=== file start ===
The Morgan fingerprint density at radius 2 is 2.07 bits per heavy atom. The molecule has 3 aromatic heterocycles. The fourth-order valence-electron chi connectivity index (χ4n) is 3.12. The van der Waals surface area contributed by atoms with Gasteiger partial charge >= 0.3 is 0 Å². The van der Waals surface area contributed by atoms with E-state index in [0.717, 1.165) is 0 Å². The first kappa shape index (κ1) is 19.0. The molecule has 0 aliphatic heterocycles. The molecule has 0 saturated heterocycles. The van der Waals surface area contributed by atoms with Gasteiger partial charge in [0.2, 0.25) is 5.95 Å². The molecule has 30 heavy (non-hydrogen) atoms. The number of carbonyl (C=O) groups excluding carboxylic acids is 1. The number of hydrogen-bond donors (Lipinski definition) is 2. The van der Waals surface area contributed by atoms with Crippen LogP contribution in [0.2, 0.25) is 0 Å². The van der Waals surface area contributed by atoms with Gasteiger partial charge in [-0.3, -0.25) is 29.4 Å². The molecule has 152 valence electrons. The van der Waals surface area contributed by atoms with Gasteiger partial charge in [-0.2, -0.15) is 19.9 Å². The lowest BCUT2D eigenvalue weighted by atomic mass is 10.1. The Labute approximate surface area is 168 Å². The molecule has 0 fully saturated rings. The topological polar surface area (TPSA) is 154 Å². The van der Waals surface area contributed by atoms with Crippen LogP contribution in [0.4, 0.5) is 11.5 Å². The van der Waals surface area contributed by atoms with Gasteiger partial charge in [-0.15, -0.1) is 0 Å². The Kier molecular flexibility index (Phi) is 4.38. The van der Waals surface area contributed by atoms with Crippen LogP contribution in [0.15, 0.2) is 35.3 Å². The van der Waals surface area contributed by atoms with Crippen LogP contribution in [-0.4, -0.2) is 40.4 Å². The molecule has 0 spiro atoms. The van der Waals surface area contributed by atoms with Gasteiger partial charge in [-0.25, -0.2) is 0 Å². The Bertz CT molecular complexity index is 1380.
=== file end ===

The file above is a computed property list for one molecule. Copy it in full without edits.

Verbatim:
The Morgan fingerprint density at radius 2 is 2.07 bits per heavy atom. The molecule has 3 aromatic heterocycles. The fourth-order valence-electron chi connectivity index (χ4n) is 3.12. The van der Waals surface area contributed by atoms with Gasteiger partial charge >= 0.3 is 0 Å². The van der Waals surface area contributed by atoms with E-state index in [0.717, 1.165) is 0 Å². The first kappa shape index (κ1) is 19.0. The molecule has 0 aliphatic heterocycles. The molecule has 0 saturated heterocycles. The van der Waals surface area contributed by atoms with Gasteiger partial charge in [0.2, 0.25) is 5.95 Å². The molecule has 30 heavy (non-hydrogen) atoms. The number of carbonyl (C=O) groups excluding carboxylic acids is 1. The number of hydrogen-bond donors (Lipinski definition) is 2. The van der Waals surface area contributed by atoms with Crippen LogP contribution in [0.2, 0.25) is 0 Å². The van der Waals surface area contributed by atoms with Gasteiger partial charge in [-0.3, -0.25) is 29.4 Å². The molecule has 152 valence electrons. The van der Waals surface area contributed by atoms with Gasteiger partial charge in [-0.2, -0.15) is 19.9 Å². The lowest BCUT2D eigenvalue weighted by atomic mass is 10.1. The Labute approximate surface area is 168 Å². The molecule has 0 fully saturated rings. The topological polar surface area (TPSA) is 154 Å². The van der Waals surface area contributed by atoms with Crippen LogP contribution in [0.4, 0.5) is 11.5 Å². The van der Waals surface area contributed by atoms with Gasteiger partial charge in [-0.15, -0.1) is 0 Å². The Kier molecular flexibility index (Phi) is 4.38. The van der Waals surface area contributed by atoms with Crippen LogP contribution in [0.15, 0.2) is 35.3 Å². The van der Waals surface area contributed by atoms with Crippen LogP contribution in [-0.4, -0.2) is 40.4 Å². The molecule has 0 spiro atoms. The van der Waals surface area contributed by atoms with Gasteiger partial charge in [-0.25, -0.2) is 0 Å². The Bertz CT molecular complexity index is 1380.